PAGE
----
Mets 4, Dodgers 1

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NEW YORK (AP)—Thanks to a stellar performance by steady Tom Glavine, the otherwise pitching-depleted New York Mets are on the cusp of a first-round sweep.

Making his 33rd postseason start—but first since joining the Mets in 2003 — Glavine tossed six shutout innings and New York scratched out enough runs to beat the Los Angeles Dodgers 4-1 Thursday night for a 2-0 lead in their NL playoff series.

“This is the opportunity that I wanted to have here in New York,” said Glavine, grateful to be healthy after a blood-clot scare in August. “I understand the opportunity that’s in front of me and I understand the expectations on this team, and certainly on me as a player.”

Jose Reyes drove in two runs from the leadoff spot, 48-year-old pinch-hitter Julio Franco hustled to beat out a potential double-play ball for an RBI, and Billy Wagner earned his second consecutive save.

Two days earlier, the NL East champions lost starting pitcher Orlando Hernandez to a calf injury—leaving him on the sidelines with ace Pedro Martinez all postseason.

But suddenly, New York is one win from the NL championship series.

“A beautifully pitched ballgame,” Mets manager Willie Randolph said. “Big-money pitcher.”

The Mets will go for the sweep Saturday in Los Angeles against Greg Maddux, who has 333 career wins. Steve Trachsel will pitch for New York.

“We’re in a tight spot,” Dodgers manager Grady Little said. “We’ve got to come out ready to win three in a row.”

The Dodgers dropped to 1-11 in the postseason since winning the 1988 World Series.

They also lost Nomar Garciaparra in the sixth inning because of a leg injury — he hobbled across first on an infield hit in the fourth. The All-Star first baseman has been playing with a strained left quadriceps. His status for Game 3 was uncertain.

The matchup at Shea Stadium was the second of two playoff games in New York on Thursday. Up in the Bronx, Detroit beat the Yankees 4-3 in the afternoon.

The Mets were the only team in the first round to win its first two home games. They capitalized on an embarrassing baserunning blunder for a 6-5 victory in Game 1, when the Dodgers had two runners cut down at home plate on one bizarre play.

The 40-year-old Glavine, with 290 major league wins, was facing a 25-year-old rookie who owns one.

Hong-Chih Kuo shut out the Mets for six innings on Sept. 8 at Shea in his only big league victory. That was one reason he got the start in this one. The Dodgers also figured a lefty might have success against New York’s lineup—the Mets struggled down the stretch vs. left-handed starters.

But this time, New York fouled off many of Kuo’s tough pitches and chased him in the fifth.

“He was tough again,” Randolph said. “We just made him pitch a little bit. We had some at-bats where we taxed him a little bit.”

Glavine was at his deceptive best—changing speeds, nipping the corners and escaping jams. With runners at first and third in the fifth, he got Kenny Lofton on an inning-ending grounder, then calmly handed Lofton’s shattered stick to a Dodgers bat boy.

“It was the wrong guy for us to face,” Dodgers slugger Jeff Kent said. “A lot of pitches just off the plate, and you get frustrated.”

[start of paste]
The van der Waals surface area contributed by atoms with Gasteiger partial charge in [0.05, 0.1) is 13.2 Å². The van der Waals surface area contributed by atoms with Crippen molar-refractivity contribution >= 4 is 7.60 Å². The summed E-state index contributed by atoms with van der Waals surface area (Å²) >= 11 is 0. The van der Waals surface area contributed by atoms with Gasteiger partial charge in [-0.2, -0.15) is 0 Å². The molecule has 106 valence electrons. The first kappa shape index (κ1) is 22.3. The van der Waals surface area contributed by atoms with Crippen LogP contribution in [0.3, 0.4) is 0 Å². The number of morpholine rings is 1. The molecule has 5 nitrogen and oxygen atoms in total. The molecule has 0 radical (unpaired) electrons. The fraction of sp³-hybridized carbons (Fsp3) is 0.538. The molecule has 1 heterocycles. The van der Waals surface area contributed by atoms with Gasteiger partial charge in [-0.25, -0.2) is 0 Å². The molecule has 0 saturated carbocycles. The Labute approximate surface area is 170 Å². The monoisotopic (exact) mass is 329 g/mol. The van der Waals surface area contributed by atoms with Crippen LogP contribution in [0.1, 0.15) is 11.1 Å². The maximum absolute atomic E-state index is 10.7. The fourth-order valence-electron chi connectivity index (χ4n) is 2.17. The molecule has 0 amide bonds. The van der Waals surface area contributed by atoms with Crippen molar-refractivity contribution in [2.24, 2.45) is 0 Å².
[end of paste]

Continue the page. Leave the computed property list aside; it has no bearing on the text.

Glavine, who beat Los Angeles twice during the regular season, gave up only four hits in his first playoff win since 2001 with Atlanta. After making the playoffs year after year with the Braves, he improved to 13-15 in the postseason with a 3.34 ERA.

“I know I’ve lost a lot of close games in the postseason,” Glavine said. “For me, I don’t feel as though I have anything to prove. I’m proud of what I’ve done. I’m proud of what I’ve accomplished. I’m just trying to live in the moment.”

Wilson Betemit homered for the Dodgers off Aaron Heilman in the eighth.

Randolph mentioned before the game that the Mets needed to have a more patient approach against Kuo this time, and they forced him to throw 51 pitches in the second and third innings alone.

Super sub Endy Chavez, starting in right field instead of Shawn Green, dropped a beautiful drag bunt for a hit to start the third. He scampered around the bases on a wild pitch and Glavine’s tapper, then scored on Reyes’ RBI groundout.

“I told you I like Endy. I love him, actually,” Randolph said. “The guy can play, that’s why he’s in the game. No more questions about Endy. He’s a big part or our offense and a big part of our team. It’s been that way all year.”

Garciaparra’s infield single with one out in the fourth was the first hit off Glavine. Garciaparra didn’t even run out a grounder in the sixth, and was removed before the bottom half.

Jose Valentin drew a leadoff walk from Kuo in the fifth, Chavez singled and Glavine put down a typically perfect sacrifice. Paul Lo Duca’s sacrifice fly made it 2-0.

The Mets loaded the bases in the sixth on two singles and a throwing error by reliever Brett Tomko. Franco beat out a potential double-play ball to make it 3-0.

“He’s stolen a few bases for us. It’s amazing how he competes,” Randolph said. “That was a huge play for us.”

Reyes added a two-out RBI single for New York’s final run.

Notes

Martinez had successful surgery on his right rotator cuff. He is expected to be sidelined until next June. … It was the first time the Mets and Yankees hosted playoff games on the same day since Oct. 7, 2000. That day, the Mets edged San Francisco 3-2 on Benny Agbayani’s 13th-inning homer, and Oakland’s Barry Zito beat Roger Clemens 11-1 at Yankee Stadium. … The Mets are 6-0 in division series home games. They are 4-0 in five-game playoff series. … Kuo played high school ball in Taiwan with 19-game winner Chien-Ming Wang of the Yankees.

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